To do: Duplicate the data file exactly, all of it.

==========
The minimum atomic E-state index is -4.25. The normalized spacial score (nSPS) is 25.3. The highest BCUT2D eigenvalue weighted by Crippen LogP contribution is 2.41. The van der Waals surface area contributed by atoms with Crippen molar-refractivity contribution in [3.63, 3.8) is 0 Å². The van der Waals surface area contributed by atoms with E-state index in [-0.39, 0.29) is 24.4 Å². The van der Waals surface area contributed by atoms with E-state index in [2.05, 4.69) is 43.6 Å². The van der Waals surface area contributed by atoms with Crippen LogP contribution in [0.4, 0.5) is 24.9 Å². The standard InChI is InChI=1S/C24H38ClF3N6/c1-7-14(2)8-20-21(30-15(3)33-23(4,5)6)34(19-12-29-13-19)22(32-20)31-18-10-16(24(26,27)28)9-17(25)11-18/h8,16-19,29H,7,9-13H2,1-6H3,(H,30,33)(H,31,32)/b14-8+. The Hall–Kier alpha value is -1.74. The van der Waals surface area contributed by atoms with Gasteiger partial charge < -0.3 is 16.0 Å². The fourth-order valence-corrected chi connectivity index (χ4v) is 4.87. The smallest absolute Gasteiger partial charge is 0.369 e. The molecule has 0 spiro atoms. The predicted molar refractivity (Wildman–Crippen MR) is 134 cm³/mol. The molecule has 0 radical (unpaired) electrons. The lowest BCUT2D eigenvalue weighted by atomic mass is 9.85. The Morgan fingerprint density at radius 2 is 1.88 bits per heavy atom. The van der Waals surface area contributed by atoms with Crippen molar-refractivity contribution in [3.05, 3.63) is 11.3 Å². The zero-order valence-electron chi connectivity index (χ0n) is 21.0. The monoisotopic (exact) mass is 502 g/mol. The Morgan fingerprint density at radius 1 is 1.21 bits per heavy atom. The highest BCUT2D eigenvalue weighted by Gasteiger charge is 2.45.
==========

The minimum atomic E-state index is -4.25. The normalized spacial score (nSPS) is 25.3. The highest BCUT2D eigenvalue weighted by Crippen LogP contribution is 2.41. The van der Waals surface area contributed by atoms with Crippen molar-refractivity contribution in [3.63, 3.8) is 0 Å². The van der Waals surface area contributed by atoms with E-state index in [-0.39, 0.29) is 24.4 Å². The van der Waals surface area contributed by atoms with E-state index in [2.05, 4.69) is 43.6 Å². The van der Waals surface area contributed by atoms with Crippen LogP contribution in [0.4, 0.5) is 24.9 Å². The standard InChI is InChI=1S/C24H38ClF3N6/c1-7-14(2)8-20-21(30-15(3)33-23(4,5)6)34(19-12-29-13-19)22(32-20)31-18-10-16(24(26,27)28)9-17(25)11-18/h8,16-19,29H,7,9-13H2,1-6H3,(H,30,33)(H,31,32)/b14-8+. The Hall–Kier alpha value is -1.74. The van der Waals surface area contributed by atoms with Gasteiger partial charge < -0.3 is 16.0 Å². The fourth-order valence-corrected chi connectivity index (χ4v) is 4.87. The smallest absolute Gasteiger partial charge is 0.369 e. The molecule has 0 spiro atoms. The predicted molar refractivity (Wildman–Crippen MR) is 134 cm³/mol. The molecule has 0 radical (unpaired) electrons. The lowest BCUT2D eigenvalue weighted by atomic mass is 9.85. The Morgan fingerprint density at radius 2 is 1.88 bits per heavy atom. The van der Waals surface area contributed by atoms with Crippen molar-refractivity contribution in [3.05, 3.63) is 11.3 Å². The zero-order valence-electron chi connectivity index (χ0n) is 21.0. The monoisotopic (exact) mass is 502 g/mol. The Morgan fingerprint density at radius 1 is 1.21 bits per heavy atom. The highest BCUT2D eigenvalue weighted by Gasteiger charge is 2.45.